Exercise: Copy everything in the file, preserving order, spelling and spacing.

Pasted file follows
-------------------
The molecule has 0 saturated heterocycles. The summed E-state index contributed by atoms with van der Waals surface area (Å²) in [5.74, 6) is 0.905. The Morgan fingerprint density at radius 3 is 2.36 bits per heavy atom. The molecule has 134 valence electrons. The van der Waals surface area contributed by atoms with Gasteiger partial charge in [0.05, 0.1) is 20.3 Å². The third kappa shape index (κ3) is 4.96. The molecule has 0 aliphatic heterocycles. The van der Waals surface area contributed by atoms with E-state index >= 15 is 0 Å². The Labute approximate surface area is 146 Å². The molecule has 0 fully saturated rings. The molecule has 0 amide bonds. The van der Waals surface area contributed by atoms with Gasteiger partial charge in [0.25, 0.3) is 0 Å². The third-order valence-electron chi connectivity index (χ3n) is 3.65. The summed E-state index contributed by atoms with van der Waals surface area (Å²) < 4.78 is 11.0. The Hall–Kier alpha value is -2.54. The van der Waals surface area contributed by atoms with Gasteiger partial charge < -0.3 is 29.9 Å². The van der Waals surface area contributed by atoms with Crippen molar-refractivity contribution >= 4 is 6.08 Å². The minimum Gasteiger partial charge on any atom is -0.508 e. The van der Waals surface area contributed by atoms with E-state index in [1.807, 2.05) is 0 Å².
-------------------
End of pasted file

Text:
The molecule has 0 saturated heterocycles. The summed E-state index contributed by atoms with van der Waals surface area (Å²) in [5.74, 6) is 0.905. The Morgan fingerprint density at radius 3 is 2.36 bits per heavy atom. The molecule has 134 valence electrons. The van der Waals surface area contributed by atoms with Gasteiger partial charge in [0.05, 0.1) is 20.3 Å². The third kappa shape index (κ3) is 4.96. The molecule has 0 aliphatic heterocycles. The van der Waals surface area contributed by atoms with E-state index >= 15 is 0 Å². The Labute approximate surface area is 146 Å². The molecule has 0 fully saturated rings. The molecule has 0 amide bonds. The van der Waals surface area contributed by atoms with Gasteiger partial charge in [0.25, 0.3) is 0 Å². The third-order valence-electron chi connectivity index (χ3n) is 3.65. The summed E-state index contributed by atoms with van der Waals surface area (Å²) < 4.78 is 11.0. The Hall–Kier alpha value is -2.54. The van der Waals surface area contributed by atoms with Gasteiger partial charge < -0.3 is 29.9 Å². The van der Waals surface area contributed by atoms with Crippen molar-refractivity contribution >= 4 is 6.08 Å². The minimum Gasteiger partial charge on any atom is -0.508 e. The van der Waals surface area contributed by atoms with E-state index in [1.807, 2.05) is 0 Å².